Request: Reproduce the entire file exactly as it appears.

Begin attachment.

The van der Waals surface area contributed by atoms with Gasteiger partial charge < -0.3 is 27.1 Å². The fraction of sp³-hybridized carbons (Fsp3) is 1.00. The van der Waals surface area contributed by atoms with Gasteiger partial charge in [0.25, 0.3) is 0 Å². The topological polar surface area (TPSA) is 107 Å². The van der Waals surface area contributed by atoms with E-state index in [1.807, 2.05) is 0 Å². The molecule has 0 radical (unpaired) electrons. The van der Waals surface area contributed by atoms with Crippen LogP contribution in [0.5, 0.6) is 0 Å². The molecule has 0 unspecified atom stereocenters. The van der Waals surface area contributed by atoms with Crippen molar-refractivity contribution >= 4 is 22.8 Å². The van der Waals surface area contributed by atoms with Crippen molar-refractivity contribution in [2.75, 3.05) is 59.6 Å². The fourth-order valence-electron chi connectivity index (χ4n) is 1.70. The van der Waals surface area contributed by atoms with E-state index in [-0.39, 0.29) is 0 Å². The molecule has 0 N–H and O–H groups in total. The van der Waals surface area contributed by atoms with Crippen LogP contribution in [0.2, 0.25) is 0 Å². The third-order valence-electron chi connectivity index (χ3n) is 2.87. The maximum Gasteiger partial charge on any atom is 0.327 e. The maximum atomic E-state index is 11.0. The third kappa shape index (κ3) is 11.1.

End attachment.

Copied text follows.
The van der Waals surface area contributed by atoms with Gasteiger partial charge < -0.3 is 27.1 Å². The fraction of sp³-hybridized carbons (Fsp3) is 1.00. The van der Waals surface area contributed by atoms with Gasteiger partial charge in [0.25, 0.3) is 0 Å². The topological polar surface area (TPSA) is 107 Å². The van der Waals surface area contributed by atoms with E-state index in [1.807, 2.05) is 0 Å². The molecule has 0 radical (unpaired) electrons. The van der Waals surface area contributed by atoms with Crippen LogP contribution in [0.5, 0.6) is 0 Å². The molecule has 0 unspecified atom stereocenters. The van der Waals surface area contributed by atoms with Crippen molar-refractivity contribution >= 4 is 22.8 Å². The van der Waals surface area contributed by atoms with Crippen molar-refractivity contribution in [2.75, 3.05) is 59.6 Å². The fourth-order valence-electron chi connectivity index (χ4n) is 1.70. The van der Waals surface area contributed by atoms with E-state index in [-0.39, 0.29) is 0 Å². The molecule has 0 N–H and O–H groups in total. The van der Waals surface area contributed by atoms with Crippen LogP contribution in [0.2, 0.25) is 0 Å². The third-order valence-electron chi connectivity index (χ3n) is 2.87. The maximum Gasteiger partial charge on any atom is 0.327 e. The maximum atomic E-state index is 11.0. The third kappa shape index (κ3) is 11.1.